The Doctor at one point claims he doesn't remember if The Master or even himself was a man or a woman when they met at the Academy. That strikes me as idiotic. I'd like to know in what scenario the Doctor was ever a woman before Hartnell. I'd also like to know how the Doctor claiming that The Mistress was "the only person I've ever meet whose even remotely like me?"
What does he mean by that? In terms of being the only Time Lord? I'm sure Romana would have something to say about that. In terms of being involved in other worlds? Again too, if we go back to The War Chief or The Meddling Monk, he can hardly make that kind of claim.
Finally, the whole 'Doctor Who' bit has been beaten by Moffat beyond death. It's a fixation for him, and so illogical. The Doctor has never, to my memory, called himself 'Doctor Who' as if 'Who' was his name. Yes, there have been times in the past when he and the show had some fun with 'Doctor Who', but I don't think he's ever called himself 'Doctor Who', let alone introduced himself as 'Doctor Who'. Others point out that in the credits he was billed as 'Doctor Who', but I think that's a rather tenuous claim that the credits equal the actual name, which has been kept stubbornly a mystery.
Part of it I think stems from Moffat's idea that his is the right one, and part of it stems from his ability to mock those who disagree with him.
In terms of the episode itself, I give credit that World Enough and Time echoed some horror film in the Cure for Wellness style: all the grays and dark looks of a world of terror. It did have a very creepy feel to it.
Still, so much of it wasn't to my liking. Simm coming back will have to open up questions of continuity, though in this case I'm hampered by the fact I haven't seen most of the Tennant Era do to the horror that was Love & Monsters. I don't think he added much if anything other than 'oh, look, it's The Master'.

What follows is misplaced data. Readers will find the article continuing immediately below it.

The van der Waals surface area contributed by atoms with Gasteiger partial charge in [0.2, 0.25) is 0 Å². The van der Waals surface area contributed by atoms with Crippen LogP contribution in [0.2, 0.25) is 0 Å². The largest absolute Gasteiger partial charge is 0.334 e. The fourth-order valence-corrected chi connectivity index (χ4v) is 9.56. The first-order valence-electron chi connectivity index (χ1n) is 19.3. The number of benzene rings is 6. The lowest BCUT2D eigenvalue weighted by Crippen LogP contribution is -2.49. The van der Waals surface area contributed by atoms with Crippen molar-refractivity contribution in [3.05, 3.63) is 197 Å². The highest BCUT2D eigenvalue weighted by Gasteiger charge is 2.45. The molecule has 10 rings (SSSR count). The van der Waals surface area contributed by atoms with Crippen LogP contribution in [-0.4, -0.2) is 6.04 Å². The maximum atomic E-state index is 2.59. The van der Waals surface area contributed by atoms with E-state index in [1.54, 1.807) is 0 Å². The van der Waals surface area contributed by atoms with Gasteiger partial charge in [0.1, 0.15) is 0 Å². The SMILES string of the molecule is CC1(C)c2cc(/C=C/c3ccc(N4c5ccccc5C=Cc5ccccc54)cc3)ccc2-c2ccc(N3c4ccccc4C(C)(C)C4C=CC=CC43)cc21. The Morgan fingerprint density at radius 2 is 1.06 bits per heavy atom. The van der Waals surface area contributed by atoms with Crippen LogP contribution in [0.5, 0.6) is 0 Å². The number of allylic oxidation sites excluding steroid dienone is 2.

It was interesting that World Enough and Time went back and further back in the story, starting with the tease of the Doctor in the throes of regeneration, then to the arrival on the ship with Missy channeling her 'oh, I'm crazy and funny' shtick, then further back to getting Bill and Nardole to do this test-run.
As much as I may have thought it bad, there were good things in it. There's the aforementioned cinematography, and Pearl Mackie's performance. She has become one of NuWho's best Companions, and deserved a better fate than she got, especially when you compare it to Clara's eternal sendoff. Her fears, her hopes, and her sadness all came shining through.
I watched World Enough and Time with very little interest and a strange puzzlement as to why so many praise it. I look at this first part as nothing more than Steven Moffat deciding it was better for him to write his fanfic as Canon than in giving either Peter Capaldi or Pearl Mackie a proper finale.
Next Episode: The Doctor Falls